About mini reviews:
Maybe you’re not an audio book person, or maybe you are. I provide mini reviews of audio books and give a recommendation on the format. Was this book improved by a voice actor? Would a physical copy have been better? Perhaps they complement each other? Read on. . .
As podcasts become more popular, I imagine we’ll seen an uptick in podcast hosts writing books. Some translate into text, while others lose the magic of hearing another person. While I’ve never listened to By the Book, a podcast for which Jolenta Greenberg and Kristen Meinzer read a self-help book and follow the instructions for two weeks, that didn’t lessen my enjoyment of How to Be Fine: What We Learned From Living by the Rules of 50 Self-Help Books.
The authors narrate the book themselves, going back and forth in a way that made the text sound like a podcast — therefore, I recommend the audiobook. In fact, I couldn’t imagine what How to Be Fine even looked like on page if it didn’t have dialogue tags, though Hannah @ Books and Bakes recommends it. Perhaps the audiobook is altered to sound like a podcast? Both authors read clearly and insert inflections that make their personalities come across clearly.
The content is broken into three sections: what self-help advice worked, what didn’t, and what they wish authors would cover in self-help books. Greenberg and Meinzer take turns reading chapters, narrating the ones that cover more about themselves, such as when Meinzer followed French Women Don’t Get Fat and completely fell back into disordered-eating behaviors from which she suffered as a teen and young woman. Greenberg covered a chapter about comparisons and expectations when she described her pretty-princess wedding, which made her feel like a fraud because she and her now-husband had such an unconventional beginning to their relationship: years of friends with benefits and on again/off again commitment.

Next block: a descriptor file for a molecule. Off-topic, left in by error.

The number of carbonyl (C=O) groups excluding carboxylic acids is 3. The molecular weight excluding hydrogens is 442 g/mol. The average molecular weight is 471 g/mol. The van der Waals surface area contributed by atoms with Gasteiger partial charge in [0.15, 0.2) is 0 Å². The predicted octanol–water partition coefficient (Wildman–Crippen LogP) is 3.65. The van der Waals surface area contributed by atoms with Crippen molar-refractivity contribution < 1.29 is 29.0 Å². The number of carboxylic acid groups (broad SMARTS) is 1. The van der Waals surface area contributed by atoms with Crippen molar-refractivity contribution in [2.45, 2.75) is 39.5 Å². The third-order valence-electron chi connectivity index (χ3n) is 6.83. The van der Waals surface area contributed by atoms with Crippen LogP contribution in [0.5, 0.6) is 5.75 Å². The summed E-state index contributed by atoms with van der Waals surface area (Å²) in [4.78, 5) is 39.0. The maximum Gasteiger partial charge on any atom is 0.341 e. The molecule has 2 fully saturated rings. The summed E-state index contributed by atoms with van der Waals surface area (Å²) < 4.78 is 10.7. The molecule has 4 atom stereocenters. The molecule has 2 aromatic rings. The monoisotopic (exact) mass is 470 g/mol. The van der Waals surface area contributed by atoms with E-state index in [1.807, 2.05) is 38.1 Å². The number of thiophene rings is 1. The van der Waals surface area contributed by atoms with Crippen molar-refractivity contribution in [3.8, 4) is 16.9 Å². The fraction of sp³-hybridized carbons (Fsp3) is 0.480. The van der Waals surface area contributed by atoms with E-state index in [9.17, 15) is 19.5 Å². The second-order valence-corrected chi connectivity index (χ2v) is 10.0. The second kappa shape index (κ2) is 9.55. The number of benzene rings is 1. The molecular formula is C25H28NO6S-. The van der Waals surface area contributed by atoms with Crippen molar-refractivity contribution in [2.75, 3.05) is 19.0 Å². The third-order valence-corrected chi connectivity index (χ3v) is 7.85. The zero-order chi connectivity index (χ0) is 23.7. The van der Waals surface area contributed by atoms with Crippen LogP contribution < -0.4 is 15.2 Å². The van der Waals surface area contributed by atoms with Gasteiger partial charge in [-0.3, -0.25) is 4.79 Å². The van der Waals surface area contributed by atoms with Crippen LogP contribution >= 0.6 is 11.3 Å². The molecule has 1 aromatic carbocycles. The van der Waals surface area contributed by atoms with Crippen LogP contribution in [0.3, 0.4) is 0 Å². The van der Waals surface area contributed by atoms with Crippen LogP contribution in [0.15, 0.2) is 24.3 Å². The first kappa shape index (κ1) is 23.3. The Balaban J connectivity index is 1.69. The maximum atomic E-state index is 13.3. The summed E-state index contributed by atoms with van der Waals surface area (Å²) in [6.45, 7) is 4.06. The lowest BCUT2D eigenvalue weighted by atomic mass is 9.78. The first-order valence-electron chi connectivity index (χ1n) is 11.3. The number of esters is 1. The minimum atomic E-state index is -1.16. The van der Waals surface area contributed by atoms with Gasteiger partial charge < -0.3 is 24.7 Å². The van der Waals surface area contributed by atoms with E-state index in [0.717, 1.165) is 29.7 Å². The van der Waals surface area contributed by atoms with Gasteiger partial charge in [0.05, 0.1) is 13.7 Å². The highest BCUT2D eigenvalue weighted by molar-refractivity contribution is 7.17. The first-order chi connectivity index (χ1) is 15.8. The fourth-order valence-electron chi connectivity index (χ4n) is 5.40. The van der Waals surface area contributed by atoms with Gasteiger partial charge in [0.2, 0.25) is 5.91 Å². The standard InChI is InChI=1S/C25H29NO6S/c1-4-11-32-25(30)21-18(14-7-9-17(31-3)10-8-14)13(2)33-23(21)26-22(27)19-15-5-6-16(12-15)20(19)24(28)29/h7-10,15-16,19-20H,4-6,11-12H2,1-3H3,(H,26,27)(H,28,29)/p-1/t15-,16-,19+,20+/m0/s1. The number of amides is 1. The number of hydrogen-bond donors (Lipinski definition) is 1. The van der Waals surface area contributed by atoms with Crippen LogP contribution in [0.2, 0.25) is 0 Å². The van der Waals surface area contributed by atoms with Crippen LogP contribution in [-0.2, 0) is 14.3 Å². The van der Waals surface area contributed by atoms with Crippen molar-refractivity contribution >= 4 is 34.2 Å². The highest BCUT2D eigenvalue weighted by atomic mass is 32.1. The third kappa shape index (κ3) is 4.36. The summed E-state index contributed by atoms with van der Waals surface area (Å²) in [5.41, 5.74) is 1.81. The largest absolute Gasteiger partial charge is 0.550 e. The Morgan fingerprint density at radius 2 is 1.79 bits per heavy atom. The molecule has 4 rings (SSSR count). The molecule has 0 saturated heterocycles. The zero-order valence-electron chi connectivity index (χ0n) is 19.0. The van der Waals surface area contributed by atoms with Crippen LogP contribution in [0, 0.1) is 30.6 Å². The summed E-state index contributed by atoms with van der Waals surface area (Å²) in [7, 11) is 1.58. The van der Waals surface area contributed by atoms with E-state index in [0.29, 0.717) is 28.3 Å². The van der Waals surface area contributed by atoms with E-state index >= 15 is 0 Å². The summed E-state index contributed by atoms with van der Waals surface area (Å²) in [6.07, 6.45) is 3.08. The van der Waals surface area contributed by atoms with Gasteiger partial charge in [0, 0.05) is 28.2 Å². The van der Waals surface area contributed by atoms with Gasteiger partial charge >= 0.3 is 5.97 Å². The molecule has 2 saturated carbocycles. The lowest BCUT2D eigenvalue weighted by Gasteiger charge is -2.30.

In fact, it was only in Greenberg’s description of why her relationship is so messed up that I regretted listening to. After she explains a transaction that I found so disgusting I went and dry-heaved in the bathroom for ten minutes, I had to chug Pepto and think happy-fluffy-bunny thoughts to get it out of my head. Had I read the text version, I would have immediately skipped Greenberg’s evidence for why her relationship is so messed up, but I didn’t — it’s an audiobook and I didn’t realize how bad it would get.
You may ask why people don’t listen to the podcast instead of reading or listening to How to be Fine. Chapters are broken into topics, like gratitude and mediation, and the authors are able to synthesize what they learned from different books and comment on one concept in the self-help community as a whole, noting where some authors got it right and where others failed. What you get is a sort of “greatest hits” of self-help instead of a detailed exploration of the maxims in one self-help tome.
Overall, I was glad I listened to How to Be Fine (other than the part of which I shall not speak). As someone who thought all self-help books are a scam, it was reassuring to hear about ways people demonstrate gratitude, kindness, and learn more about what they don’t want to do through reading books that tell them what to do. Even more interesting, the authors cover why people seek out self-help books and explore how they gained empathy by trying out the varieties of lifestyles and advice.